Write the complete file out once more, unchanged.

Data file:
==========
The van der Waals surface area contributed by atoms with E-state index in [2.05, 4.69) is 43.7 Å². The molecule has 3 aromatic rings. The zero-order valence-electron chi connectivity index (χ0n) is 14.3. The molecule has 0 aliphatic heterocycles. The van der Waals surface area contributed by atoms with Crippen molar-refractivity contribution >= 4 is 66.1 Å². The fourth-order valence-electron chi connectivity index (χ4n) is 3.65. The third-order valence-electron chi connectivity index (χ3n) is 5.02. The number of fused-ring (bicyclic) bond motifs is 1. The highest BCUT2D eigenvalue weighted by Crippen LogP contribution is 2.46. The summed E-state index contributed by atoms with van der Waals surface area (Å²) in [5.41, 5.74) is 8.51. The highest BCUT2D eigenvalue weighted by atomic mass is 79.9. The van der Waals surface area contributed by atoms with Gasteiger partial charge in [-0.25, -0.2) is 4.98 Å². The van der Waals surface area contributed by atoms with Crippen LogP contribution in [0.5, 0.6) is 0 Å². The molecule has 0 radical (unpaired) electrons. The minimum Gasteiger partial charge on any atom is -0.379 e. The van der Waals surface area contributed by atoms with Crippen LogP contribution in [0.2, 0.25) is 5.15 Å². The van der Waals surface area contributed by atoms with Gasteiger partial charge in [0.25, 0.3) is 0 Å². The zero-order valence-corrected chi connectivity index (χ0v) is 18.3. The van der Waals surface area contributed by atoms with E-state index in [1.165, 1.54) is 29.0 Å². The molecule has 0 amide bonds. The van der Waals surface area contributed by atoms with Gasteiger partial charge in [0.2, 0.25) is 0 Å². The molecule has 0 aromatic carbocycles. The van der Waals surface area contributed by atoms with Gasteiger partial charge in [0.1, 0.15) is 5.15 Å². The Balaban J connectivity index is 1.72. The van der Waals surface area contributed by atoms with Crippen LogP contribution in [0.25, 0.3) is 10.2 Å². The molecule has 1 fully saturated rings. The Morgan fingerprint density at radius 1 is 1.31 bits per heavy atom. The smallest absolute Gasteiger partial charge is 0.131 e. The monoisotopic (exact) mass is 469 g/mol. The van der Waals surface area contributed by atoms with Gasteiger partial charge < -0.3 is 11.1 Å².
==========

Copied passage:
The van der Waals surface area contributed by atoms with E-state index in [2.05, 4.69) is 43.7 Å². The molecule has 3 aromatic rings. The zero-order valence-electron chi connectivity index (χ0n) is 14.3. The molecule has 0 aliphatic heterocycles. The van der Waals surface area contributed by atoms with Crippen molar-refractivity contribution >= 4 is 66.1 Å². The fourth-order valence-electron chi connectivity index (χ4n) is 3.65. The third-order valence-electron chi connectivity index (χ3n) is 5.02. The number of fused-ring (bicyclic) bond motifs is 1. The highest BCUT2D eigenvalue weighted by Crippen LogP contribution is 2.46. The summed E-state index contributed by atoms with van der Waals surface area (Å²) in [5.41, 5.74) is 8.51. The highest BCUT2D eigenvalue weighted by atomic mass is 79.9. The van der Waals surface area contributed by atoms with Gasteiger partial charge in [-0.25, -0.2) is 4.98 Å². The van der Waals surface area contributed by atoms with Crippen LogP contribution in [0.5, 0.6) is 0 Å². The molecule has 0 radical (unpaired) electrons. The minimum Gasteiger partial charge on any atom is -0.379 e. The van der Waals surface area contributed by atoms with Crippen LogP contribution in [0.2, 0.25) is 5.15 Å². The van der Waals surface area contributed by atoms with Gasteiger partial charge in [0.25, 0.3) is 0 Å². The zero-order valence-corrected chi connectivity index (χ0v) is 18.3. The van der Waals surface area contributed by atoms with E-state index in [1.165, 1.54) is 29.0 Å². The molecule has 0 amide bonds. The van der Waals surface area contributed by atoms with Gasteiger partial charge in [0.2, 0.25) is 0 Å². The molecule has 0 aromatic carbocycles. The van der Waals surface area contributed by atoms with Gasteiger partial charge in [0.1, 0.15) is 5.15 Å². The Balaban J connectivity index is 1.72. The van der Waals surface area contributed by atoms with Crippen LogP contribution in [0.25, 0.3) is 10.2 Å². The molecule has 1 fully saturated rings. The Morgan fingerprint density at radius 1 is 1.31 bits per heavy atom. The smallest absolute Gasteiger partial charge is 0.131 e. The monoisotopic (exact) mass is 469 g/mol. The van der Waals surface area contributed by atoms with Gasteiger partial charge < -0.3 is 11.1 Å².